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2 Keys for Improved Sales Performance: Perception and Consistency

Posted by Tony Cole on Thu, Aug 13, 2020

Perfect practice prevents poor performance! To improve your overall sales effectiveness, you must become masterful at the skills required to be successful.

In today's blog post, you will learn why perception and consistency are critical factors when it comes to upgrading your selling results.

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I’d like to blame my actual visual perception on my crappy golf game but the real problem is my consistency in practice. I’m not consistent. Therefore, my consistency on the golf course is non-existent, which leads to scores anywhere between 92 and 102. 

I can shoot a 44 on the front and a 54 on the back. Don’t get me wrong being virtually blind in one eye doesn’t help with depth perception, which sucks when you are trying to figure out how far the pin is from your ball. Yes, I have a device on my phone that tells me the distance, but I assure you it doesn’t help. And it makes for some good laughs when I’m trying to light candles on a birthday cake. Just ask my daughter Alex.

Let’s talk about these two contributing factors and how they impact sales performance.

Perception

It has been my observation for over the last 25 years that salespeople tend to lump all sales calls into product categories:

  • If you are a lender, most all of your sales calls start with you talking to someone to figure out if they need a loan or how you can help them have access to capital.
  • If you are in employee benefits solutions, you approach all of your calls with the intent on how to help them get better coverage and better pricing.
  • If you are a property and casualty agent, you focus your attention on risk vulnerabilities, risk assessments, and price.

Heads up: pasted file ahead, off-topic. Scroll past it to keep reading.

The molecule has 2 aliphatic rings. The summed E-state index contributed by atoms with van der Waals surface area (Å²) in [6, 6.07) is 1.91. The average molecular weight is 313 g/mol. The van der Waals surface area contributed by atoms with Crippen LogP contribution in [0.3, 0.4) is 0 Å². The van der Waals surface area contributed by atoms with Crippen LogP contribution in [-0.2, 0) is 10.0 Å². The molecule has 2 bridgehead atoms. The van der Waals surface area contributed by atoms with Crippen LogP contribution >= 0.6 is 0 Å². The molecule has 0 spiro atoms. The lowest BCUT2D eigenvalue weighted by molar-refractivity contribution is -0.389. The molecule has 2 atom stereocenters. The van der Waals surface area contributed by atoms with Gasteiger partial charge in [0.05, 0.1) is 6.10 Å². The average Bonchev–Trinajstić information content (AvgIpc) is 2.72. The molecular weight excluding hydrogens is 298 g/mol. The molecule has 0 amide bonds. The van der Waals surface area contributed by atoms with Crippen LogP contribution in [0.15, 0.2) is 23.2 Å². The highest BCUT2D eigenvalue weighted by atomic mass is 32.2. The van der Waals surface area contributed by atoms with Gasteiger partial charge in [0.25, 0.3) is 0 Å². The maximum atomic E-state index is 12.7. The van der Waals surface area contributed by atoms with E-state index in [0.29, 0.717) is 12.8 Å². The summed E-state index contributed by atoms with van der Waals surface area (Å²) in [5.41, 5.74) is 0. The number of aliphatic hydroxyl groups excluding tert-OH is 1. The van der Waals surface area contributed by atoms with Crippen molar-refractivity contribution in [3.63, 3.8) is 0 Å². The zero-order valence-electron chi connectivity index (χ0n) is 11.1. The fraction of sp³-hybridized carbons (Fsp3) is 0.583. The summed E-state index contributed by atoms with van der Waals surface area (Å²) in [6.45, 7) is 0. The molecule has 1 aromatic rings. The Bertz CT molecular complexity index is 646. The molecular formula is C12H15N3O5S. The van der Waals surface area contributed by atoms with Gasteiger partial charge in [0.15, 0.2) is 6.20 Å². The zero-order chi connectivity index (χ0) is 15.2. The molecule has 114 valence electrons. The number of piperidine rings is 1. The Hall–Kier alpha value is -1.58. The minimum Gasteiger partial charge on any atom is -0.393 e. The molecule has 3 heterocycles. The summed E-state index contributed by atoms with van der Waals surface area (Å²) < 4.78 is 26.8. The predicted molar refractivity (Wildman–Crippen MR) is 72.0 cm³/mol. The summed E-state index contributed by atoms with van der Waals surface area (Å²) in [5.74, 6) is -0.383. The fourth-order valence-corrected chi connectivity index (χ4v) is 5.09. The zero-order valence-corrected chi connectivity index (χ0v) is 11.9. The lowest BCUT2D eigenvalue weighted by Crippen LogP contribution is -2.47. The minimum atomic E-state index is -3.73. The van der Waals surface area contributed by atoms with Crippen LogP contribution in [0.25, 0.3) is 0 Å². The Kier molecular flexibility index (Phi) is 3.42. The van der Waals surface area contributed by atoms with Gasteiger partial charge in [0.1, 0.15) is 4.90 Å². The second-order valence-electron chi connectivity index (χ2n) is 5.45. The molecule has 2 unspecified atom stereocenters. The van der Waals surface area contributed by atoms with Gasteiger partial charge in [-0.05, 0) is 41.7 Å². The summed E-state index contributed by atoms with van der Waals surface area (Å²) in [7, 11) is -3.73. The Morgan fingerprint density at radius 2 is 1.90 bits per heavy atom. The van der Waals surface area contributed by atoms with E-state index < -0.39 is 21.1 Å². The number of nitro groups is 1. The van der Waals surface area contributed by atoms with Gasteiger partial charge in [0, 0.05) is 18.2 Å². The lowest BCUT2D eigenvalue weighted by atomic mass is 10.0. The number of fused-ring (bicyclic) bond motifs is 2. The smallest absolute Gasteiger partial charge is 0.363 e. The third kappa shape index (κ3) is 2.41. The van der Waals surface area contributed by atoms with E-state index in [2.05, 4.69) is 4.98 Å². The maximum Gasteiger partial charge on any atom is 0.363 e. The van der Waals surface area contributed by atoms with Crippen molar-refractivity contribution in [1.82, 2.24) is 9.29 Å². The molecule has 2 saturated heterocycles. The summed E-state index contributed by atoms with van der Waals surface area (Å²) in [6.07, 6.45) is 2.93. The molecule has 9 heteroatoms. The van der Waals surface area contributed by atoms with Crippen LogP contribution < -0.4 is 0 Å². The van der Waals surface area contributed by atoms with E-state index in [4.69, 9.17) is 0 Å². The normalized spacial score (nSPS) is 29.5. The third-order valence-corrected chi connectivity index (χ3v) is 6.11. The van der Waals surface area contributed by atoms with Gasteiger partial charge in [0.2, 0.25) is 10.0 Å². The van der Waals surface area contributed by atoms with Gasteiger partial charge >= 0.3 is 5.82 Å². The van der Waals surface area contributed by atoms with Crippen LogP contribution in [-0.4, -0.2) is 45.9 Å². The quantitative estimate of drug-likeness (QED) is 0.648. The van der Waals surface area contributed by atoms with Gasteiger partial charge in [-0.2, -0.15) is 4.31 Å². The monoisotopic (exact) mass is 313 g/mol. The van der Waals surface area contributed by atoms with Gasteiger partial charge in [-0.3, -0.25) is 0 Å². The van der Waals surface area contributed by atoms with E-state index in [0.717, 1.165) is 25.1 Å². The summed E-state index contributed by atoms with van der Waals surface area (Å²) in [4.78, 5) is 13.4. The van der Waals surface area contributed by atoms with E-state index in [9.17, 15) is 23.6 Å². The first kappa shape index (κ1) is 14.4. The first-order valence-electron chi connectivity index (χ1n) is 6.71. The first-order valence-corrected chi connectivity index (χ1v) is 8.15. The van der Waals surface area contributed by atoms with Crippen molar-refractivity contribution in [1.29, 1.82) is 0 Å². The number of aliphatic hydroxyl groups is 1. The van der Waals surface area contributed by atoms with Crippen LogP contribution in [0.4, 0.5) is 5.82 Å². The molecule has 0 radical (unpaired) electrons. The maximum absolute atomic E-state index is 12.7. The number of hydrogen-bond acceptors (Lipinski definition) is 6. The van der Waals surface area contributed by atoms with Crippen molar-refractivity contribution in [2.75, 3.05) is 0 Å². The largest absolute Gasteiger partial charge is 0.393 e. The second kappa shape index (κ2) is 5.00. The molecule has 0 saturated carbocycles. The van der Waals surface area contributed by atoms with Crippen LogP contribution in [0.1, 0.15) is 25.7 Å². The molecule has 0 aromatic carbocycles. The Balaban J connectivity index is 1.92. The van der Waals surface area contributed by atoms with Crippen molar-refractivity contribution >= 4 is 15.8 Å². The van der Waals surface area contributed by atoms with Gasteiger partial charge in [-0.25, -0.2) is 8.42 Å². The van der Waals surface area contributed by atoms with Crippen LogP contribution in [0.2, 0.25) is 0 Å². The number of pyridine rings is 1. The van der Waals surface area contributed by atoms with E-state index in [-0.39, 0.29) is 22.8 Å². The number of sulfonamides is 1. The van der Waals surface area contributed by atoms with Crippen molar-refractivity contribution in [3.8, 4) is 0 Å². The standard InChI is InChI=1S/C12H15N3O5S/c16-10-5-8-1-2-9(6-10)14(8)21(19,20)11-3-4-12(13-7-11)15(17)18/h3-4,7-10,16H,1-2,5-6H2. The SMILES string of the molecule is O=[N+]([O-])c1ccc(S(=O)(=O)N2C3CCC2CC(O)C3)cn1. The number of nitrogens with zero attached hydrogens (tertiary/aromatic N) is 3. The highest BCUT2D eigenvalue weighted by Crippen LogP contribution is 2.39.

• And finally, if you are an investment advisor, you tend to focus on where people can put money to generate a great return, minimize taxes, or reduce the risk of losing money.

All of these scenarios occur because of our perception of what the client wants or needs. The perception exists for one of two reasons:

  1. Our years and experience in the business
  2. The words the prospect used when we set up the initial call

There are two problems here: 

  1. Years of experience have nothing to do with the current condition. Let’s go back to golf for a minute. One of the things that make the game so interesting, great and frustrating is that you never really play the SAME course twice. The weather conditions are different. The conditions in the fairway are different. The roll of the ball on the green can be different. And the pin placement always requires a different approach to your putt.
  2. What the prospect tells you initially is never the truth. Not that they are lying to you but they are not telling you the real problem. They normally describe a symptom to the problem or ask you to solve a problem that is actually caused by a bigger problem.  

If we close our eyes and don’t count on what we hear, then we would have to expand our thinking, which will change our perception of the problem we need to solve.

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Consistency

In the elite and strong categories, we know that 80% of the top 25% of all salespeople follow a consistent sales process. What does this mean?

  • They have a process that is milestone-centric - it’s systematic in that when the steps are followed they lead to a conclusion of getting a decision thus eliminating think it overs and delays
  • They document the process and what happens at each step so they know if they are on the right track and if they need to go back and uncover information they may have missed
  • They can look at data to determine what choke points they may have that are keeping them from generating more sales, more quickly at higher margins
  • They can use the data to model success and repeat the process over and over again

Again, very much like a good golfer. During practice, or while on the course during a match, really good golfers have a systematic approach to their game. They approach the ball the same way on the tee. They position their hands the same way when attempting a bunker shot. They line up consistently when making a putt. Those that are consistent in their approach to golf will be more consistent in their scoring and will more than likely have lower scores than someone like me.

The reality is I would like to be better at golf, but I lack commitment. I’m not willing, at this time, to do everything possible to succeed at a higher level. The same might be said of your approach to selling. If you are not selling more, more quickly, at better margins, it might just be a commitment problem rather than a perception or consistency problem.

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Topics: sales performance, improving sales results, How to Increase Sales, consistent sales results, increase sales cincinnati